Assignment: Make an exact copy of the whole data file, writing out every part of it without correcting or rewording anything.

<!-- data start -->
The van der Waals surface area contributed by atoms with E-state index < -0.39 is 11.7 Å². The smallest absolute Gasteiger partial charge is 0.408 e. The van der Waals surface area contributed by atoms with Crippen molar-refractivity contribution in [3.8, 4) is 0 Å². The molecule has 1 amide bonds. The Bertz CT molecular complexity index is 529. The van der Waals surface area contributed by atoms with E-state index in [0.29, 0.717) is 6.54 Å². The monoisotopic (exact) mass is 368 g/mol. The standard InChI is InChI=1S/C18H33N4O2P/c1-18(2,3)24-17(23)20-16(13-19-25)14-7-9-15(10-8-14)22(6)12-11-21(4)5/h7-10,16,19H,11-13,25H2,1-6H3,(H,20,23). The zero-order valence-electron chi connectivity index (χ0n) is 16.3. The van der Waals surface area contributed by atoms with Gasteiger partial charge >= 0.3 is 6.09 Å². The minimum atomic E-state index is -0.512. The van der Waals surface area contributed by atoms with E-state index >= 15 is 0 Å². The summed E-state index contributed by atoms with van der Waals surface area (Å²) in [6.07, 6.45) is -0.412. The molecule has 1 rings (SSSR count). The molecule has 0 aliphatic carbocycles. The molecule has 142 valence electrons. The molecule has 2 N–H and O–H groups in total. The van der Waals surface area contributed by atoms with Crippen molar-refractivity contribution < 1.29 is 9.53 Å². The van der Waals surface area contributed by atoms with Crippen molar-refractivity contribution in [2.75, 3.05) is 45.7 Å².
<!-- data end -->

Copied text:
The van der Waals surface area contributed by atoms with E-state index < -0.39 is 11.7 Å². The smallest absolute Gasteiger partial charge is 0.408 e. The van der Waals surface area contributed by atoms with Crippen molar-refractivity contribution in [3.8, 4) is 0 Å². The molecule has 1 amide bonds. The Bertz CT molecular complexity index is 529. The van der Waals surface area contributed by atoms with E-state index in [0.29, 0.717) is 6.54 Å². The monoisotopic (exact) mass is 368 g/mol. The standard InChI is InChI=1S/C18H33N4O2P/c1-18(2,3)24-17(23)20-16(13-19-25)14-7-9-15(10-8-14)22(6)12-11-21(4)5/h7-10,16,19H,11-13,25H2,1-6H3,(H,20,23). The zero-order valence-electron chi connectivity index (χ0n) is 16.3. The van der Waals surface area contributed by atoms with Gasteiger partial charge >= 0.3 is 6.09 Å². The minimum atomic E-state index is -0.512. The van der Waals surface area contributed by atoms with E-state index >= 15 is 0 Å². The summed E-state index contributed by atoms with van der Waals surface area (Å²) in [6.07, 6.45) is -0.412. The molecule has 1 rings (SSSR count). The molecule has 0 aliphatic carbocycles. The molecule has 142 valence electrons. The molecule has 2 N–H and O–H groups in total. The van der Waals surface area contributed by atoms with Crippen molar-refractivity contribution < 1.29 is 9.53 Å². The van der Waals surface area contributed by atoms with Crippen molar-refractivity contribution in [2.75, 3.05) is 45.7 Å².